Minneapolis trial in George Floyd death starts with weeks of painstaking jury selection


FILE PHOTO: Protesters raise their fists and chant after the "I Can't Breathe" Silent March for Justice a day before jury selection is scheduled to begin for the trial of Derek Chauvin, the former Minneapolis policeman accused of killing George Floyd, in Minneapolis, Minnesota, U.S. March 7, 2021. REUTERS/Nicholas Pfosi

MINNEAPOLIS (Reuters) - The trial of former Minneapolis police officer Derek Chauvin for the death of George Floyd was due to begin on Monday with the screening of jurors to weigh murder and manslaughter charges in a case seen as a referendum on police violence against Black Americans.

The judge has set aside three weeks for jury selection alone, mindful of the difficulties finding impartial Minneapolitans in a case that has convulsed a nation and in which an image of the victim — a selfie of Floyd faintly smiling — has fast become an international icon of racial justice.

The court mailed prospective jurors an unusually detailed 16-page questionnaire last year asking them what they know about Floyd's death on May 25 on the street after his arrest outside a Minneapolis grocery store.

Among the questions: Have they seen video of his death? Recorded on bystanders' cellphones and police body-worn cameras, they show Chauvin, who is white, with his knee on Floyd's neck for nearly nine minutes as Floyd, a 46-year-old Black man in handcuffs, pleads for his life before fading into stillness.

Have they taken part in the protests that followed? Video of Floyd's dying words - "I can't breathe" - spread online within hours, erupting in one of the largest protest movements ever seen in the United States, with daily marches in cities around the country decrying police brutality and racism.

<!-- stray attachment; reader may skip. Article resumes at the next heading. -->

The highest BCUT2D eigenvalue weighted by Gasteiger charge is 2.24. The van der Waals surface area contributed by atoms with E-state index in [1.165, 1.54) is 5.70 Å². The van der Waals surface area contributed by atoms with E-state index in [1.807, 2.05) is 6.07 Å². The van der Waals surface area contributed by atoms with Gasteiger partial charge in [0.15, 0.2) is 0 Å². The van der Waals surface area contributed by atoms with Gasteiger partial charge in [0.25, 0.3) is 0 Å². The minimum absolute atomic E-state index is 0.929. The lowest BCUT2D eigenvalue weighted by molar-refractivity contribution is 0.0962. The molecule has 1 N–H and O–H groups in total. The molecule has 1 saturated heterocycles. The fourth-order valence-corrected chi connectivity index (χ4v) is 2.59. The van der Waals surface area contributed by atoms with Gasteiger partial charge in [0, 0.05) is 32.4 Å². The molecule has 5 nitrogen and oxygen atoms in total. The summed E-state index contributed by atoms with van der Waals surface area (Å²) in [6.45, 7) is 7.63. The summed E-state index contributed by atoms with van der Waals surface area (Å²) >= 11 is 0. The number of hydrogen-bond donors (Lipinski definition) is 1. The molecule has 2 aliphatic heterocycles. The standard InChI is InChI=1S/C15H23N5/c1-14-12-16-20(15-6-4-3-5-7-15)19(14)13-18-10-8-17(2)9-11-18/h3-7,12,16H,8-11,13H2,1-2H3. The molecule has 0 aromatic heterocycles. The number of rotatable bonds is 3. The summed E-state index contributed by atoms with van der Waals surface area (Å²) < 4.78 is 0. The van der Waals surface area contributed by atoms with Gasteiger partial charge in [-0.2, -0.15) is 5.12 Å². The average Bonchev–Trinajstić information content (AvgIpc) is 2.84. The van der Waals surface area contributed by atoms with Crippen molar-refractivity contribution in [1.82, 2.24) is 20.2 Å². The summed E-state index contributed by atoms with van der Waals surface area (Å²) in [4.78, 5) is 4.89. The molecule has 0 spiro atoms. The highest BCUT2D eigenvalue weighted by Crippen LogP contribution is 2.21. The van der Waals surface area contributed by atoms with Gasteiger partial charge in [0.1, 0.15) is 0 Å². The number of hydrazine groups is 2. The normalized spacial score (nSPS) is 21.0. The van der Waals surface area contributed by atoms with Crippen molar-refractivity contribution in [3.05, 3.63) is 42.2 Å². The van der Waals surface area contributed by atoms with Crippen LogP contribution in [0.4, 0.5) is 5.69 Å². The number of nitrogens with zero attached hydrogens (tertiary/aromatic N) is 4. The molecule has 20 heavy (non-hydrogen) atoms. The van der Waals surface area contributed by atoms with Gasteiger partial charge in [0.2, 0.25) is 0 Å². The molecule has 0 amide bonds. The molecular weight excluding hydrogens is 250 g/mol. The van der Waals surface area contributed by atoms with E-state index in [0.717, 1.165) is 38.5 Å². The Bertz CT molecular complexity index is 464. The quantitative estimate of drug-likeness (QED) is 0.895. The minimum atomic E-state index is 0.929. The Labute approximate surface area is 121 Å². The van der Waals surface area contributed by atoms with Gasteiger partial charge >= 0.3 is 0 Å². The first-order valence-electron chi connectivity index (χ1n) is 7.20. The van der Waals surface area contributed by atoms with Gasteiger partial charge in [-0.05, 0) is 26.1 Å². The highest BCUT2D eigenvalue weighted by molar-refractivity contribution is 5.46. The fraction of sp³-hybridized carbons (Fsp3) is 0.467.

And what do they think of Black Lives Matter? Chauvin's lawyers are expected to challenge the seating of jurors who show support for the movement against racism in the justice system.

Chauvin's lawyers have up to 15 peremptory challenges by which they can exclude a juror without having to cite a reason, while the prosecutors from the Minnesota attorney general's office have nine. If one side suspects the other is challenging a juror on the basis of their race, ethnicity or sex, they can ask the judge to overrule.

Some criminal justice experts fear the resulting 12 jurors and four alternates may not include any Black people and that this could undermine public perception of the validity of any eventual verdict.

About a fifth of Minneapolis residents are Black.

"What all of us should be wanting is a jury that represents the range of views and opinions and demographic characteristics of the community," Valerie Hans, a law professor at Cornell University who studies the jury system, said in an interview. "That should include people that maybe were in protests and have a variety of views on the related issues."

Chauvin, 44, is charged with second-degree murder, which carries a sentence of up to 40 years in prison, and manslaughter. On Friday, the Minnesota Court of Appeals ordered the lower court to reconsider prosecutors' request to also reinstate a third charge, third-degree murder. It was unclear whether that order might delay proceedings.

He will be tried in a courtroom in the Hennepin County Government Center, a tower in downtown Minneapolis now ringed with fencing and concrete barricades for fear of disruption by protesters. He was released from jail on a $1 million bond last October.

His lawyers have argued that Chauvin, who was fired from the police force the day after Floyd's death, correctly followed his training in helping colleagues arrest Floyd on suspicion of using a counterfeit $20 bill at the Cup Foods grocery store. A handcuffed Floyd can be seen in videos struggling against being placed in a police vehicle complaining he has claustrophobia.

The medical examiner ruled that Floyd's death was a homicide caused partly by police restraint holds. But the autopsy report also noted that Floyd had recently ingested the opioid fentanyl, and Chauvin's lawyers contend that an overdose was the main cause of death.

(Reporting by Jonathan Allen in Minneapolis; Editing by Daniel Wallis)

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